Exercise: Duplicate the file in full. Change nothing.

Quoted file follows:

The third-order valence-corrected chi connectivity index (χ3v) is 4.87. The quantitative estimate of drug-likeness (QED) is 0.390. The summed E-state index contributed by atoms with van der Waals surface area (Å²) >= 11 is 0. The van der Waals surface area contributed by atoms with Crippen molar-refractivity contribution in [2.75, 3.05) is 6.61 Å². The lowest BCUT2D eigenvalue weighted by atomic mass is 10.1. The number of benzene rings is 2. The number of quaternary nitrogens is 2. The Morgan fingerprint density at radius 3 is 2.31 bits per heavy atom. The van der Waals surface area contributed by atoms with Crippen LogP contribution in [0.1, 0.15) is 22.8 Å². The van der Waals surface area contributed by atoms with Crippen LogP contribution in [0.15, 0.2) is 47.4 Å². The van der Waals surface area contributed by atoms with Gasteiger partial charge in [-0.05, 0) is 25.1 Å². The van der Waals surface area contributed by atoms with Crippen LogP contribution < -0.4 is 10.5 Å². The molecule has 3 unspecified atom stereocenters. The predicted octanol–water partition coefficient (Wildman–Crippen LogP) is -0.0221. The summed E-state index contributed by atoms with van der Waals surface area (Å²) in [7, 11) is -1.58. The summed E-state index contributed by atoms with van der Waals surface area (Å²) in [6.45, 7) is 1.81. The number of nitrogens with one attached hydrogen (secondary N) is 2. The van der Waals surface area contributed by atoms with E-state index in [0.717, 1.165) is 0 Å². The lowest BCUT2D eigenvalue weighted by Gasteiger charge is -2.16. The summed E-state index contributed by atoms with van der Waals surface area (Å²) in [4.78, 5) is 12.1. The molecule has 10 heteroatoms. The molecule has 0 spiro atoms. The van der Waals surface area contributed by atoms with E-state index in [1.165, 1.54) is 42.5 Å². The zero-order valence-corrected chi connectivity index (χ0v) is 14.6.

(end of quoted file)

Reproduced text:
The third-order valence-corrected chi connectivity index (χ3v) is 4.87. The quantitative estimate of drug-likeness (QED) is 0.390. The summed E-state index contributed by atoms with van der Waals surface area (Å²) >= 11 is 0. The van der Waals surface area contributed by atoms with Crippen molar-refractivity contribution in [2.75, 3.05) is 6.61 Å². The lowest BCUT2D eigenvalue weighted by atomic mass is 10.1. The number of benzene rings is 2. The number of quaternary nitrogens is 2. The Morgan fingerprint density at radius 3 is 2.31 bits per heavy atom. The van der Waals surface area contributed by atoms with Crippen LogP contribution in [0.1, 0.15) is 22.8 Å². The van der Waals surface area contributed by atoms with Crippen LogP contribution in [0.15, 0.2) is 47.4 Å². The van der Waals surface area contributed by atoms with Gasteiger partial charge in [-0.05, 0) is 25.1 Å². The van der Waals surface area contributed by atoms with Crippen LogP contribution < -0.4 is 10.5 Å². The molecule has 3 unspecified atom stereocenters. The predicted octanol–water partition coefficient (Wildman–Crippen LogP) is -0.0221. The summed E-state index contributed by atoms with van der Waals surface area (Å²) in [7, 11) is -1.58. The summed E-state index contributed by atoms with van der Waals surface area (Å²) in [6.45, 7) is 1.81. The number of nitrogens with one attached hydrogen (secondary N) is 2. The van der Waals surface area contributed by atoms with E-state index in [0.717, 1.165) is 0 Å². The lowest BCUT2D eigenvalue weighted by Gasteiger charge is -2.16. The summed E-state index contributed by atoms with van der Waals surface area (Å²) in [4.78, 5) is 12.1. The molecule has 10 heteroatoms. The molecule has 0 spiro atoms. The van der Waals surface area contributed by atoms with E-state index in [1.165, 1.54) is 42.5 Å². The zero-order valence-corrected chi connectivity index (χ0v) is 14.6.